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6 Jul, 2022
By Dan Dwyer
Organisational psychologist, Adam Grant recently cheekily tweeted:
“Pessimist: The glass is half empty!
Optimist: The glass is half full!
Proactive person: Actually, the glass is full. I refilled it while you were arguing.
Over the past few weeks in our meetings we have been discussing what kindness means practically in our organisation. We are not alone in realising how necessary kindness is, as many businesses and organisations seek to adjust to this whole new world we find ourselves in.
Harvard Business Review has also acknowledged that during COVID-19 showing kindness to ourselves and to others required more deliberate effort when we are physically distant. And though we are not as “physically distant” these days—how we do and experience the workplace is different.
In my opinion, a key component of kindness is authenticity. If it’s not genuine, it’s not kind. Behavioural Health expert Steve Siegle describes kindness as “harbouring a spirit of helpfulness, as well as being generous and considerate, and doing so without expecting anything in return.”
In law, there is a rule called the “eggshell skull rule”. The rule basically says that it doesn’t matter whether someone’s skull is as thick as steel or as thin as an eggshell, the one who strikes is responsible for the outcome; “A tortfeasor must take his victim as he finds him.” My reflection on this has been that impact, not intent, is vital. As working from home became the norm, at times the ability to hear the tone and inflection of our fellow colleague’s voices through an email or fully grasp their body language across a screen impacted our social interactions.
The study Harvest Business Review engaged with demonstrated that the everyday, unplanned acts of kinds that are incidental and that we would usually encounter in-person, such as an informal congratulations at the office water cooler, has impacted productivity. In reviewing data on productivity, researchers have found that kindness reduces employee burnout and absenteeism and improves employee wellbeing.
A culture of generosity with kindness in an organisation such as gratitude and praise for a task done well has tremendous domino effects such as increasing and fostering a team’s resilience and output one ground-breaking study found.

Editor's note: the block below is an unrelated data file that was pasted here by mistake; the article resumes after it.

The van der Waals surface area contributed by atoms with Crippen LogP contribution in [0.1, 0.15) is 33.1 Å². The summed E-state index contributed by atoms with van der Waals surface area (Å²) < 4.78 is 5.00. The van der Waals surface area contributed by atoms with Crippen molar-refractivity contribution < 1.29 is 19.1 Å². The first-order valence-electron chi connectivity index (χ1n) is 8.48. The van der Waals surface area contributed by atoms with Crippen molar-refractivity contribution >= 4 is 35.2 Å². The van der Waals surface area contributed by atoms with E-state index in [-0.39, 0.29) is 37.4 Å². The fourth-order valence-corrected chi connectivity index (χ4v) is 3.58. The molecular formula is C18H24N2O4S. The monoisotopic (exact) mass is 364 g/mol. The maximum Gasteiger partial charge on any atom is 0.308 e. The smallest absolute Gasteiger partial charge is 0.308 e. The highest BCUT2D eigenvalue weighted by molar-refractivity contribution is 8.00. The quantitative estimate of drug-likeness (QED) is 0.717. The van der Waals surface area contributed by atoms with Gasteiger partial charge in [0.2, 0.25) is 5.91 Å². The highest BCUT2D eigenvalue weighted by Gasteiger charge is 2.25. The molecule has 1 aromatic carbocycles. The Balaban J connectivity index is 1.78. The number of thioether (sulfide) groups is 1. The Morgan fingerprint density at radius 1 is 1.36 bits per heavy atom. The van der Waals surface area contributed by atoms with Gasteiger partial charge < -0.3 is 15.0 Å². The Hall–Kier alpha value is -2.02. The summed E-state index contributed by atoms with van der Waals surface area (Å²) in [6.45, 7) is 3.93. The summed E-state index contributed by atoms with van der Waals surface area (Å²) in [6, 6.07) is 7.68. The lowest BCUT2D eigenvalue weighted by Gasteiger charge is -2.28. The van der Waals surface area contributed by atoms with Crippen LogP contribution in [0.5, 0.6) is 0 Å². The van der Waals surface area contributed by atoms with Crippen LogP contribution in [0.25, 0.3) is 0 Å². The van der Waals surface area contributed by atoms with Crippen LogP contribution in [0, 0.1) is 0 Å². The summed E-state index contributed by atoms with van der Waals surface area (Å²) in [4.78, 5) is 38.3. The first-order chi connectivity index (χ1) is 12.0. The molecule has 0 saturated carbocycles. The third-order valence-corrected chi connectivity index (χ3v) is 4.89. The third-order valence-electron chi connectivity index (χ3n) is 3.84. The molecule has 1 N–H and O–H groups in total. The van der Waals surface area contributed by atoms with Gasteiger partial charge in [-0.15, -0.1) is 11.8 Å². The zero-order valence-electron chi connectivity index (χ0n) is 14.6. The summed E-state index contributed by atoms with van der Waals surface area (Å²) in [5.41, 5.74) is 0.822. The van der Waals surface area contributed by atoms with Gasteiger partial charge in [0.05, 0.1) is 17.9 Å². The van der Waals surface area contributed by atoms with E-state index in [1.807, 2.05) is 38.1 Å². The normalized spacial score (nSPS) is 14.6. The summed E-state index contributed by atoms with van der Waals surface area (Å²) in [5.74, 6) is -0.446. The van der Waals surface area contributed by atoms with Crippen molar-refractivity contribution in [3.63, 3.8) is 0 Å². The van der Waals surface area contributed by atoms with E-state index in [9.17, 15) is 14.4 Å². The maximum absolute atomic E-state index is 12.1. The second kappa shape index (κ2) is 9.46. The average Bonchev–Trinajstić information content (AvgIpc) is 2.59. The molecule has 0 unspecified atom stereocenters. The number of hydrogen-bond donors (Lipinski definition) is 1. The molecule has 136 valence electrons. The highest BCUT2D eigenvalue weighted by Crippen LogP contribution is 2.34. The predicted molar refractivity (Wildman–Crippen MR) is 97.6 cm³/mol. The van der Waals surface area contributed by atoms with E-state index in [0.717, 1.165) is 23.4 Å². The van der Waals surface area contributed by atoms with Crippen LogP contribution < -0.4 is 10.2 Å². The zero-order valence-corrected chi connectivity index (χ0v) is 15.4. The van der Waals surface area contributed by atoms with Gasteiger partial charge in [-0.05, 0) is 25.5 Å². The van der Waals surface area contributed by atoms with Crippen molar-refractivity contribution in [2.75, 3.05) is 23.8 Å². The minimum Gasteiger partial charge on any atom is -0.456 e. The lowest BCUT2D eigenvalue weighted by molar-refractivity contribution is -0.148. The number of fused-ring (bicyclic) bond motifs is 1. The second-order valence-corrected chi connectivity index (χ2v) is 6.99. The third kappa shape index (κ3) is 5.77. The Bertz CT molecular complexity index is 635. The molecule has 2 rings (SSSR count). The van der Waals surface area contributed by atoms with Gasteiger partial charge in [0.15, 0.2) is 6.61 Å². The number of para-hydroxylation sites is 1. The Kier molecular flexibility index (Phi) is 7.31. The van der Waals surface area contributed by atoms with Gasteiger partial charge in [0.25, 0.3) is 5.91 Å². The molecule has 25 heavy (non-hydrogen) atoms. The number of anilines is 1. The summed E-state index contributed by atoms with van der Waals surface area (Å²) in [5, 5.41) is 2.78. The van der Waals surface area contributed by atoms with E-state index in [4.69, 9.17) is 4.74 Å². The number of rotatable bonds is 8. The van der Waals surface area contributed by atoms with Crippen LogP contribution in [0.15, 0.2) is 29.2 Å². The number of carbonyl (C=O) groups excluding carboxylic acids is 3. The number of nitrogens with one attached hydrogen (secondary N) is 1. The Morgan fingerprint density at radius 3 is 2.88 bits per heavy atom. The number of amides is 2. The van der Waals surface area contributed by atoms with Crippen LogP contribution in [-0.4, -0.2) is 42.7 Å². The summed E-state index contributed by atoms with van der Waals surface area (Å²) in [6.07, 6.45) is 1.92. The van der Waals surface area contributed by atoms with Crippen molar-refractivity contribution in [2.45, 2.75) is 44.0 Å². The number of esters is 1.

Research by Deloitte defining which factors substantially contribute to an organisation’s success may surprise some managers and team leaders. In this study they shared, “a significantly higher percentage of executives identified ‘a clearly defined business strategy’ (76%) rather than ‘clearly defined and communicated core values and beliefs’ (62%)” as most important to a company’s success. This was contrasted by their team members and employees who instead believed “a clearly defined business strategy” (57%) and “clearly defined and communicated values and beliefs” (55%) were more pertinent to an organisation’s success.
Kindness is not just a great value in an organisation, it has clear, measurable and demonstrable individual benefits. The Mayo Institute outline that kindness impacts both the mind and body and increases life expectancy! Scientists have found that being kind gives a sort of “helper’s high” which can boost oxytocin, serotonin and dopamine. These chemicals in our brain are what give us feelings of satisfaction and wellbeing. When we engage in kind acts, our brains can also release endorphins, which are our body’s natural pain killer. However, to continuously reap those physiological benefits, kindness must be incorporated as a practice, rather than a once-off action. “Acts of kindness have to be repeated,” Dr IsHak a Health Sciences Professor of Psychiatry says. He says, “Biochemically, you can’t live on the 3-to-4-minute oxytocin boost that comes from a single act. That’s why kindness is most beneficial as a practice.”
The pandemic and coming in and out of consequent lockdowns have affected us in a multiplicity of ways. Perhaps we are more agitated than we realise. Maybe someone in our life is carrying more than they have shared. So, what does kindness look like for us as a team? Kindness could look like weekly points of connection where we check in with ourselves and each other about how we are really doing. It could also be spending some time asking for feedback on the impact of our actions towards others, for better or for worse. As a wider team, we have seen that simple acts like a short walk in the afternoon, a Teams message, or a delivery of flowers to someone on the team who is doing it tough, can go a long way. It is no surprise that this year’s international Kindness Day’s theme held on 13 November is #MakeKindnessTheNorm.
Our practical kindness to ourselves and others in this time could make the world of difference.
Dan Dwyer is our Chief Executive Officer at Fresh Hope Communities